Between the horrific extremes of drug-induced delirium and numbing sensory deprivation, Winnipeg artist Sarah Anne Johnson has reconstructed archival fact as fairytale, full of menacing scientists in which psychedelic patterns are stripped of colour and reduced to ominous graphite shadows. Her exhibition at the newly renovated Art Gallery of Ontario, House on Fire, combines sculpture, painting and vintage photographic evidence to examine the surreptitious brainwashing experiments inflicted upon her grandmother whilst institutionalised for post-partum depression at Montreal’s Allan Memorial Institute in the 1950s.
This incomprehensible violation of ethics and trust, funded in part by the Cold War paranoia of the CIA, is brought down to earth by the intimate scale of Johnson’s imaginative retelling of her grandmother’s mental trauma, one that exacerbates the surface absurdities of Dr Ewen Cameron’s bizarre experiments. In the attic of a burning dollhouse, doctor and patient embrace in a darkly comic waltz twisted by the vulnerable nudity of the rotund woman, the silencing black bag over her head.
This meticulously crafted dollhouse is the cornerstone of Johnson’s project, its sweet conventionality undermined by the subtle nightmares contained beneath its burning roof. Tiny sideways windows reveal door-less rooms that cannot communicate with each other, like inaccessible memories locked away. Most are corrupted past function—crammed with fragmented stairs to nowhere, overgrown with tree branches and roots. A medicinally sleek white corridor bisects the core of the house like an alien spinal column, chilling proof that this house is estranged from the trappings of domesticity.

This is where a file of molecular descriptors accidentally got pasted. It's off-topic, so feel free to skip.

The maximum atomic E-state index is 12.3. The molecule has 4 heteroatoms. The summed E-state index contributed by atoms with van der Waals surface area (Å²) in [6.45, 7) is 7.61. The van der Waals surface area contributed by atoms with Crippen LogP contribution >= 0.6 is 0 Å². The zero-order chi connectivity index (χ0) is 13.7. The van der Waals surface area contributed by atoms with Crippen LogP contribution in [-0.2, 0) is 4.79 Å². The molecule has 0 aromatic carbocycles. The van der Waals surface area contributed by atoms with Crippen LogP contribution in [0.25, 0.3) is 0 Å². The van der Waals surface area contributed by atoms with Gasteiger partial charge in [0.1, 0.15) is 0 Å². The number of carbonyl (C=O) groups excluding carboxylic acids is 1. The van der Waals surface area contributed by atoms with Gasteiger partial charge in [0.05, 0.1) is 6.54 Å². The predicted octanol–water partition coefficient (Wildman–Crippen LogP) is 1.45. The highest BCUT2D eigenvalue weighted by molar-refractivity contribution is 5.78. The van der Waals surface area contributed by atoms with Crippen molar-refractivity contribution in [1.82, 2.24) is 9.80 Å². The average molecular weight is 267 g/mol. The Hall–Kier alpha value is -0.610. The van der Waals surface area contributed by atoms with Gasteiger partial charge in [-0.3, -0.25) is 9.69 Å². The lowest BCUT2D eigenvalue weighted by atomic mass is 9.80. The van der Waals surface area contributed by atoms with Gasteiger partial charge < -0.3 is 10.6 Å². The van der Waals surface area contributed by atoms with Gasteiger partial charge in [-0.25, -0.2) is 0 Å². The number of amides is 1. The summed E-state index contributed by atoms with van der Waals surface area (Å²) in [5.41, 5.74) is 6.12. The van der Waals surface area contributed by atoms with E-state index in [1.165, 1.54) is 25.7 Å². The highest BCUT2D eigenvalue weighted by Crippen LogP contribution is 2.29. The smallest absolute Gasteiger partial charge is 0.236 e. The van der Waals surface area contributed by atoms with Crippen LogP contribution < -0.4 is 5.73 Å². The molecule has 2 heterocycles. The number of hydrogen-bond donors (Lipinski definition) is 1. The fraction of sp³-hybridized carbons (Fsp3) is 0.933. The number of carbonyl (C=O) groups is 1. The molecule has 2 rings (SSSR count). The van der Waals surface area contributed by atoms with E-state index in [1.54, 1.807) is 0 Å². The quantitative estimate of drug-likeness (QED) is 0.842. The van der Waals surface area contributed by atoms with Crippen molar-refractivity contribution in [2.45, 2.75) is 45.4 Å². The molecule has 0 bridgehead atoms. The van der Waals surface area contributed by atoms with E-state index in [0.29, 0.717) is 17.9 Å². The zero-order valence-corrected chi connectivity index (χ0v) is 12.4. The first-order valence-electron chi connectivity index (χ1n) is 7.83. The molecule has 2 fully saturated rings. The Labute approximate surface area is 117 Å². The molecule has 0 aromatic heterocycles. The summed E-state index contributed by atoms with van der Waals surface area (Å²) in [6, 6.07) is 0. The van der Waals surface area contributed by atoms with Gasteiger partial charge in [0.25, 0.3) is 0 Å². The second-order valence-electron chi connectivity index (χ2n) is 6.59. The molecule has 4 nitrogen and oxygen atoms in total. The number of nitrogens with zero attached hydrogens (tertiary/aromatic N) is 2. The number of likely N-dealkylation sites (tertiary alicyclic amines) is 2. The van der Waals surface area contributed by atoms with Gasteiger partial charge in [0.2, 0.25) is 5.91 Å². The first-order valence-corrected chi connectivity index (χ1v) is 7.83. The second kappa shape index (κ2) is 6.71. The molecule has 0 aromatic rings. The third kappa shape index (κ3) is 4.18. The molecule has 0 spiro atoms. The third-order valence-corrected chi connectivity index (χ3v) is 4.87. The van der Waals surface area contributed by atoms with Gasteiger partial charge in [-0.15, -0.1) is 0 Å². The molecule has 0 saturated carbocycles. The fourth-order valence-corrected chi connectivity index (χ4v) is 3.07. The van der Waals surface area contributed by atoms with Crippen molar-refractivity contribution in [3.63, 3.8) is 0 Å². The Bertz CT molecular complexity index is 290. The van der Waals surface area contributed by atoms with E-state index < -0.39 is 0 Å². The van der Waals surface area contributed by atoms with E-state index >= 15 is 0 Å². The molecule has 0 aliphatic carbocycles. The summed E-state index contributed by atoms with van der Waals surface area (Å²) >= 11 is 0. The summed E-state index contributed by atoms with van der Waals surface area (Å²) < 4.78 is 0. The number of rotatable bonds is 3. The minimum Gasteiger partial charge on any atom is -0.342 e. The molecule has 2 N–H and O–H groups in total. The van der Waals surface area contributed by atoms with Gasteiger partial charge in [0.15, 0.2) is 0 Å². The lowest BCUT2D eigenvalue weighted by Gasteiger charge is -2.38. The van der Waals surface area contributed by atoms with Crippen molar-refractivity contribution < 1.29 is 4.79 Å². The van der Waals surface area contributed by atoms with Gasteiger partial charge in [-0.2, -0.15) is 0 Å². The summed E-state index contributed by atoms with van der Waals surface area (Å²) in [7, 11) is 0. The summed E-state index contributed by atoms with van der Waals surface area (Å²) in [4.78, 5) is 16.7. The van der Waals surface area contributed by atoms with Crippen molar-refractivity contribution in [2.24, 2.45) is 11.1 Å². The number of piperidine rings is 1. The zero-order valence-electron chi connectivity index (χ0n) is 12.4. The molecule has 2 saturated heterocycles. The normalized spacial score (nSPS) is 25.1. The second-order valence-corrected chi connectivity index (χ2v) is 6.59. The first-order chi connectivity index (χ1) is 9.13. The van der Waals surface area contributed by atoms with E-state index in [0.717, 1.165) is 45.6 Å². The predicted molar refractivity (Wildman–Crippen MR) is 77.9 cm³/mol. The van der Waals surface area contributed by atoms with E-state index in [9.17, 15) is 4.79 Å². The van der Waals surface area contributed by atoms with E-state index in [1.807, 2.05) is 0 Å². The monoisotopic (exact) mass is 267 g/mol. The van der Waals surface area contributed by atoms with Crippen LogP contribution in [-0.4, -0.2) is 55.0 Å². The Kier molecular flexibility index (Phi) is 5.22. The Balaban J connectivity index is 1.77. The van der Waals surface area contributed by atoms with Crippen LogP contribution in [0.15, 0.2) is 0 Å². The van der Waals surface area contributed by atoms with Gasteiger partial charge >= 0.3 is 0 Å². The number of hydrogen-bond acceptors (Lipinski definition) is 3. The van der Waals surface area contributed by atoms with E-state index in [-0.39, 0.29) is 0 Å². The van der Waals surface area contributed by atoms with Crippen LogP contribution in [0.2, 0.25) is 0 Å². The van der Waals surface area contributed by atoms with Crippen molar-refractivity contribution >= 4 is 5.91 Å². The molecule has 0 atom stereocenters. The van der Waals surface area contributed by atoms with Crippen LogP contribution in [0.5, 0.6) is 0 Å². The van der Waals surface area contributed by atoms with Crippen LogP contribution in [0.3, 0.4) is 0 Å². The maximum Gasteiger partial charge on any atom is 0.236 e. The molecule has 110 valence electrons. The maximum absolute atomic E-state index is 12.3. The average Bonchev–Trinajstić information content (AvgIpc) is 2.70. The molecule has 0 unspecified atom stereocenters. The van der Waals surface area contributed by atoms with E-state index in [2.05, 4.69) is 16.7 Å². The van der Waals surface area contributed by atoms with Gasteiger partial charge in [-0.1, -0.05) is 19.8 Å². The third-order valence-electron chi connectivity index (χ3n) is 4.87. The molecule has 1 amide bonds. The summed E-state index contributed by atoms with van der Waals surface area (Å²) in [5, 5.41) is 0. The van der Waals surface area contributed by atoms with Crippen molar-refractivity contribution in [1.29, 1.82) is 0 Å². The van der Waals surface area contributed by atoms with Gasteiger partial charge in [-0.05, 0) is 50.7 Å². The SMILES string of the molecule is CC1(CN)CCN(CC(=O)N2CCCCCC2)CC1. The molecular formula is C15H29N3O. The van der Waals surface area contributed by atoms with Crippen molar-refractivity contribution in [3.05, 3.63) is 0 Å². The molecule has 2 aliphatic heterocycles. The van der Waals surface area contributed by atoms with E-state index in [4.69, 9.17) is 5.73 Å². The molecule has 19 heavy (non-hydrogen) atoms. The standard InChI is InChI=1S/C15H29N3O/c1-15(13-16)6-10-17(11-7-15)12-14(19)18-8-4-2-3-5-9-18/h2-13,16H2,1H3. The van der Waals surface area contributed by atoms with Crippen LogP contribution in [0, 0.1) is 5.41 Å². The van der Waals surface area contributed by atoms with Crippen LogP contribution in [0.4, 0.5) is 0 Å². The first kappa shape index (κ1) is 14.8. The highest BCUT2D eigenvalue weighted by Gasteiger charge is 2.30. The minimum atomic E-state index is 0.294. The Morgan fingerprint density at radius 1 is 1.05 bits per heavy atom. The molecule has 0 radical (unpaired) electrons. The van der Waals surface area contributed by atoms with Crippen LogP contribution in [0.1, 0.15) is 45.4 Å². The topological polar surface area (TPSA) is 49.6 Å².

The visual subversions of the dollhouse recur in the somber bronze figures depicting Johnson’s ‘Nan’ as a catalogue of otherworldly symptoms—she is a squirrel, a sinking body, a tree exploding like a mushroom cloud. Amongst these bizarre transformations, the subtlest are the most alarming: ‘Backwards’, 2008, is a deceptively normal nude, almost mundane until one notices that her limbs are turned the wrong way.
The fragility of perception itself, with or without the threat of psychiatric intervention, adds a quiet tension to Johnson’s photographic manipulations, which trace the consequences of her grandmother’s ordeal in the thorny branches of her own family tree rather than the externalised
realm of government conspiracy theory. The relatively innocuous ‘Family Snapshot’, 2008, takes on a disturbing resonance when its trinity of female family members are repeated in Birthday Party, 2008, a disturbing tableau where Nan is costumed as a squirrel and a campfire is set in place of a birthday cake from which the child-artist inhales smoke like the Pythia glimpsing prophecies through toxic vapours.
Just as Johnson’s grandmother proved a difficult enough patient to resist Dr Cameron’s brainwashing efforts and later file a class action suit against the CIA, Johnson herself refuses to yield an easy narrative of this troubling history. Rather, she reclaims the contested ground of her grandmother’s psyche through a literal depiction of hallucinatory horrors where perceptions are merely almost-alright, emblematic of a healing process not yet fully realised.
Stephanie Vegh is an artist and writer based in Ontario